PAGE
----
It is important that we understand that. We need to understand that at the end of the day, Canada does a great deal of trade, economic commerce, and a great deal of tourism into the United States, and vice versa. Pre-clearance is not something new; it has been happening for decades. Even as governments have changed, governments have consistently looked at ways that they can enhance pre-clearance. We do that because we understand the special relationship between Canada and the U.S. The more that the Government of Canada and the Government of the U.S. work together on dealing with issues such as pre-clearance, whether it is people or cargo, the more both Canada and the U.S. benefit immensely by it.

It is estimated that there is somewhere in the neighbourhood of 600,000 direct jobs that come out of tourism. When we think of tourism, approximately two-thirds of it, from what I understand, comes from the United States. When I look at it, I see one of Winnipeg's golden gems, one of the things we truly appreciate as a tourist attraction, something called Folklorama. It is a celebration of culture and heritage of a wide variety of different ethnic groups. Typically, we have 50 pavilions that participate. I want to use this as an example of the importance of tourism.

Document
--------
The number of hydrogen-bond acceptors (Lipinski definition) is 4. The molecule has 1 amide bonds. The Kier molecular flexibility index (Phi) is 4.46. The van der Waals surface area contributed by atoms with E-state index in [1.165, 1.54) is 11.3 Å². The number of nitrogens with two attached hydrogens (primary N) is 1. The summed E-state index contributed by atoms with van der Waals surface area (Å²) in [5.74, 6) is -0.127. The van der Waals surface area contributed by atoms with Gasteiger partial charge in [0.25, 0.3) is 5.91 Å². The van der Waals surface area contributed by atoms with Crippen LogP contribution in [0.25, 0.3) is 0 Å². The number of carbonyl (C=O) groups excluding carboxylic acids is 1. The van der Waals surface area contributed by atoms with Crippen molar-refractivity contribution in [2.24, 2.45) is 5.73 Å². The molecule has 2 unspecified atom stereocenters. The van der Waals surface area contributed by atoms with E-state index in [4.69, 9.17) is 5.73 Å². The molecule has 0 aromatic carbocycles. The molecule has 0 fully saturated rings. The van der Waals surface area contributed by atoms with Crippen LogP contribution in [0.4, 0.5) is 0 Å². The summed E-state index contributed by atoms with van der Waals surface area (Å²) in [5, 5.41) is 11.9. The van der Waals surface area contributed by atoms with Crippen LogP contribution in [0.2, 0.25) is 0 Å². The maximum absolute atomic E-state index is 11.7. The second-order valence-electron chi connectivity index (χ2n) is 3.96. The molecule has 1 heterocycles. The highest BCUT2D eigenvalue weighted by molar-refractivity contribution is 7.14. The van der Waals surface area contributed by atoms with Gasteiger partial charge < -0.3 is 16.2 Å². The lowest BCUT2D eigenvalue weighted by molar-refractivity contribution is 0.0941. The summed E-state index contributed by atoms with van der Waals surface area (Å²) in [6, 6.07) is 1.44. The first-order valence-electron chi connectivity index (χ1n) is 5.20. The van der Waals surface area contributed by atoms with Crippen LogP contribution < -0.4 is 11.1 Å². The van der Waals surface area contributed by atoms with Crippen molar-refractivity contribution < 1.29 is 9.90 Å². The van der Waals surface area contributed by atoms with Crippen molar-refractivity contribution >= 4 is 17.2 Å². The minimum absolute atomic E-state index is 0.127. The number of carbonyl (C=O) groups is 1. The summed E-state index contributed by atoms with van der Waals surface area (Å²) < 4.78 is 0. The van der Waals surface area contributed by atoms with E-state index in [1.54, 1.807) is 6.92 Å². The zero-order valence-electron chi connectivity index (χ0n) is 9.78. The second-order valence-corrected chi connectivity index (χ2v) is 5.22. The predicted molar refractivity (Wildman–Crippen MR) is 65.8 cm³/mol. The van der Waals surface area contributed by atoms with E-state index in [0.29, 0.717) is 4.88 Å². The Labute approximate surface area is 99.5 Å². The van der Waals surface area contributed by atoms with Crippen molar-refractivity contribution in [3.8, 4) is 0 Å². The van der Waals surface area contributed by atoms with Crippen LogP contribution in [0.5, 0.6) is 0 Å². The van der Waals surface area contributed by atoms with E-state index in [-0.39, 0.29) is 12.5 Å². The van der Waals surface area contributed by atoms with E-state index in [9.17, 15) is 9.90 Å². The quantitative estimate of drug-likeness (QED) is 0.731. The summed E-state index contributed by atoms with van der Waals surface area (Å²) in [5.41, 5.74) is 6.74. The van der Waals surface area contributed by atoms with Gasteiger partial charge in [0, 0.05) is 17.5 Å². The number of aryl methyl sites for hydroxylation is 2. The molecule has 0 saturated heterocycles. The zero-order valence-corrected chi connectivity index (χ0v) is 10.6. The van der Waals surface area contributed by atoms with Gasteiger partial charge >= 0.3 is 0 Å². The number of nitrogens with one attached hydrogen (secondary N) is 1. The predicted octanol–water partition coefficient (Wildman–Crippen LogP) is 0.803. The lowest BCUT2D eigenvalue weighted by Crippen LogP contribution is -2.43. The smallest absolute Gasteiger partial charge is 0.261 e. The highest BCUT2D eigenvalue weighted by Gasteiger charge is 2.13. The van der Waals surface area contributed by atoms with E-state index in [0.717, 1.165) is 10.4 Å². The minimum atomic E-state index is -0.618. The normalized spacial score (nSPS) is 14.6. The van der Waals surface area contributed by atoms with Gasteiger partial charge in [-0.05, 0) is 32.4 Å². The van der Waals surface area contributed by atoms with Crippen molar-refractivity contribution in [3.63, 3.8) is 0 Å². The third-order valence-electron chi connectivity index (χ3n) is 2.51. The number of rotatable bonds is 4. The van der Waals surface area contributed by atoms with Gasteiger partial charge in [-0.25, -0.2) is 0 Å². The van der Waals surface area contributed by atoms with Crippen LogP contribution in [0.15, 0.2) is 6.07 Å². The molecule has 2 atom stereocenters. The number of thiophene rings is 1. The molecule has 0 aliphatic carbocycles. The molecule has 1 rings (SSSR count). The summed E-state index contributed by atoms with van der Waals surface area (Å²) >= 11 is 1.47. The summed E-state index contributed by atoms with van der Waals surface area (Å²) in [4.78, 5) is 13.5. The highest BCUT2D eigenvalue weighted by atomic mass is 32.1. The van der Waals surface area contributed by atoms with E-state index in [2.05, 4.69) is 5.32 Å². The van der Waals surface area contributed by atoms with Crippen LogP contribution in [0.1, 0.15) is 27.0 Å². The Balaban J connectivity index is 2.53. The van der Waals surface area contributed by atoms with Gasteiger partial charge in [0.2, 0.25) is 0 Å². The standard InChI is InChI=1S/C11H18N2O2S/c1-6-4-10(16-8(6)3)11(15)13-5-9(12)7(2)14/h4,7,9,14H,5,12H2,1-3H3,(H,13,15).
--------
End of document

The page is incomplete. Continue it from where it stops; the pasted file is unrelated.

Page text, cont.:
The Minister of Small Business and Tourism, our government House leader, talked about what is important to small businesses and made reference to tourism. I believe that if members across the way, in particular New Democrats, recognize the importance of that industry, they should be supporting this legislation, not voting against the legislation. If I were to highlight tourism, I would go back to the Folklorama celebration.